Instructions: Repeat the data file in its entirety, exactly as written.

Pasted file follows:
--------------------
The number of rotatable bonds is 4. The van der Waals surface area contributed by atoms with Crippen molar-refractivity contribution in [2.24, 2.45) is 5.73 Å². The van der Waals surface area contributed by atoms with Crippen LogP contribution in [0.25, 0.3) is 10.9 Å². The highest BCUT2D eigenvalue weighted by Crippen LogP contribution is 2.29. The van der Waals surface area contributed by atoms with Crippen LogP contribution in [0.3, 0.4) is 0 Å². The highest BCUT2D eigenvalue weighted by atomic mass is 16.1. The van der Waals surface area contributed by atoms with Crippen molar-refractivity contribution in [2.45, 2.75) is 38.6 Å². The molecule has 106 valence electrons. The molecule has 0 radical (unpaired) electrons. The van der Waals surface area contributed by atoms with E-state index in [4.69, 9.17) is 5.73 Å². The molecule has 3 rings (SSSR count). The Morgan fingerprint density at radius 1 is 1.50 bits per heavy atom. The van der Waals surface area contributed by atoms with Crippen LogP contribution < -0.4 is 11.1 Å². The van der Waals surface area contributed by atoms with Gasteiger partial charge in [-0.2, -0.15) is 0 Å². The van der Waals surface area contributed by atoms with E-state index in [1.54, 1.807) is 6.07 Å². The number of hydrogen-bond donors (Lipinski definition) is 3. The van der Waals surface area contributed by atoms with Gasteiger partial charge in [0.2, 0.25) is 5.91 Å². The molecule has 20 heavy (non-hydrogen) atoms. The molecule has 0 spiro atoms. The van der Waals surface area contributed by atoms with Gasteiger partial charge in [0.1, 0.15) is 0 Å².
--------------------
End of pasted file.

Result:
The number of rotatable bonds is 4. The van der Waals surface area contributed by atoms with Crippen molar-refractivity contribution in [2.24, 2.45) is 5.73 Å². The van der Waals surface area contributed by atoms with Crippen LogP contribution in [0.25, 0.3) is 10.9 Å². The highest BCUT2D eigenvalue weighted by Crippen LogP contribution is 2.29. The van der Waals surface area contributed by atoms with Crippen LogP contribution in [0.3, 0.4) is 0 Å². The highest BCUT2D eigenvalue weighted by atomic mass is 16.1. The van der Waals surface area contributed by atoms with Crippen molar-refractivity contribution in [2.45, 2.75) is 38.6 Å². The molecule has 106 valence electrons. The molecule has 0 radical (unpaired) electrons. The van der Waals surface area contributed by atoms with E-state index in [4.69, 9.17) is 5.73 Å². The molecule has 3 rings (SSSR count). The Morgan fingerprint density at radius 1 is 1.50 bits per heavy atom. The van der Waals surface area contributed by atoms with Crippen LogP contribution < -0.4 is 11.1 Å². The van der Waals surface area contributed by atoms with Gasteiger partial charge in [-0.2, -0.15) is 0 Å². The van der Waals surface area contributed by atoms with E-state index in [1.54, 1.807) is 6.07 Å². The number of hydrogen-bond donors (Lipinski definition) is 3. The van der Waals surface area contributed by atoms with Gasteiger partial charge in [0.2, 0.25) is 5.91 Å². The molecule has 20 heavy (non-hydrogen) atoms. The molecule has 0 spiro atoms. The van der Waals surface area contributed by atoms with Gasteiger partial charge in [0.1, 0.15) is 0 Å².